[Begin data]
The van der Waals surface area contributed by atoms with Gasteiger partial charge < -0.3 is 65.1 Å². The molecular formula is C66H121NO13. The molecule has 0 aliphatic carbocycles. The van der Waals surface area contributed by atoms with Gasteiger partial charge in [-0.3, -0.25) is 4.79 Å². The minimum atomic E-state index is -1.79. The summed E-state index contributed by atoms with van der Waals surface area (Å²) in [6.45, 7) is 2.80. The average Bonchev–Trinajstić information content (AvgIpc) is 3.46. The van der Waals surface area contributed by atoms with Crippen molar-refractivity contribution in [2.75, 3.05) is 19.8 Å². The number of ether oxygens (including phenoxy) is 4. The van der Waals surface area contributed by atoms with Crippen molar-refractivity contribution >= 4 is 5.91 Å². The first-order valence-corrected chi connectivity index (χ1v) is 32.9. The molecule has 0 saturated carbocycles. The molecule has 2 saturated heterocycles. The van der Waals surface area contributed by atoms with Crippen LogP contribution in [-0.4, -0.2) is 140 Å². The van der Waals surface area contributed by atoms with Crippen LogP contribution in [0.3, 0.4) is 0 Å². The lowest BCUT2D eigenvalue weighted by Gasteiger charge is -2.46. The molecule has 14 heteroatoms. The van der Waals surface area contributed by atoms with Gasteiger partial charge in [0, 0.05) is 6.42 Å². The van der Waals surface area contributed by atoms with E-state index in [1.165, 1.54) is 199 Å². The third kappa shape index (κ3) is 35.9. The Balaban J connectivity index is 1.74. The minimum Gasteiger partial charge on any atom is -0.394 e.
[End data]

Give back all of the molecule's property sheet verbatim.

The van der Waals surface area contributed by atoms with Gasteiger partial charge < -0.3 is 65.1 Å². The molecular formula is C66H121NO13. The molecule has 0 aliphatic carbocycles. The van der Waals surface area contributed by atoms with Gasteiger partial charge in [-0.3, -0.25) is 4.79 Å². The minimum atomic E-state index is -1.79. The summed E-state index contributed by atoms with van der Waals surface area (Å²) in [6.45, 7) is 2.80. The average Bonchev–Trinajstić information content (AvgIpc) is 3.46. The van der Waals surface area contributed by atoms with Crippen molar-refractivity contribution in [2.75, 3.05) is 19.8 Å². The number of ether oxygens (including phenoxy) is 4. The van der Waals surface area contributed by atoms with Crippen molar-refractivity contribution >= 4 is 5.91 Å². The first-order valence-corrected chi connectivity index (χ1v) is 32.9. The molecule has 0 saturated carbocycles. The molecule has 2 saturated heterocycles. The van der Waals surface area contributed by atoms with Crippen LogP contribution in [-0.4, -0.2) is 140 Å². The van der Waals surface area contributed by atoms with Crippen LogP contribution in [0.3, 0.4) is 0 Å². The lowest BCUT2D eigenvalue weighted by Gasteiger charge is -2.46. The molecule has 14 heteroatoms. The van der Waals surface area contributed by atoms with Gasteiger partial charge in [0, 0.05) is 6.42 Å². The van der Waals surface area contributed by atoms with E-state index in [1.165, 1.54) is 199 Å². The third kappa shape index (κ3) is 35.9. The Balaban J connectivity index is 1.74. The minimum Gasteiger partial charge on any atom is -0.394 e.